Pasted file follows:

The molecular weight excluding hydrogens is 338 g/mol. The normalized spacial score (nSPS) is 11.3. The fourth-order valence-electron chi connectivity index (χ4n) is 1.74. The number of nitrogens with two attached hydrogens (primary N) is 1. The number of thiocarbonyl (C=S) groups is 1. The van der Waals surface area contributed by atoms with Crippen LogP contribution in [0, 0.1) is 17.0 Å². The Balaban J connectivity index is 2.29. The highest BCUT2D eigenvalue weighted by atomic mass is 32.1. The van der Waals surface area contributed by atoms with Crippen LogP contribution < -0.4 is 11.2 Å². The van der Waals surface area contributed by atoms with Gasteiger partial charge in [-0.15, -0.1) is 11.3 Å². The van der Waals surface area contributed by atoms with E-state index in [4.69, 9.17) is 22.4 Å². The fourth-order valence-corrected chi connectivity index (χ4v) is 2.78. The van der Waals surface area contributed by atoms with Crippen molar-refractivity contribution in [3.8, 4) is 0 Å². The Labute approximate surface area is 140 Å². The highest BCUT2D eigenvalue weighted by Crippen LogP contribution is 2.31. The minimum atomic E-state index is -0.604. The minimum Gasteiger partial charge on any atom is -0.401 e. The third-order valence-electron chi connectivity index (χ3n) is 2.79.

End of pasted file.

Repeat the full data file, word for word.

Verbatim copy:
The molecular weight excluding hydrogens is 338 g/mol. The normalized spacial score (nSPS) is 11.3. The fourth-order valence-electron chi connectivity index (χ4n) is 1.74. The number of nitrogens with two attached hydrogens (primary N) is 1. The number of thiocarbonyl (C=S) groups is 1. The van der Waals surface area contributed by atoms with Crippen LogP contribution in [0, 0.1) is 17.0 Å². The Balaban J connectivity index is 2.29. The highest BCUT2D eigenvalue weighted by atomic mass is 32.1. The van der Waals surface area contributed by atoms with Crippen LogP contribution < -0.4 is 11.2 Å². The van der Waals surface area contributed by atoms with Gasteiger partial charge in [-0.15, -0.1) is 11.3 Å². The van der Waals surface area contributed by atoms with E-state index in [4.69, 9.17) is 22.4 Å². The fourth-order valence-corrected chi connectivity index (χ4v) is 2.78. The van der Waals surface area contributed by atoms with Crippen molar-refractivity contribution in [3.8, 4) is 0 Å². The Labute approximate surface area is 140 Å². The highest BCUT2D eigenvalue weighted by Crippen LogP contribution is 2.31. The minimum atomic E-state index is -0.604. The minimum Gasteiger partial charge on any atom is -0.401 e. The third-order valence-electron chi connectivity index (χ3n) is 2.79.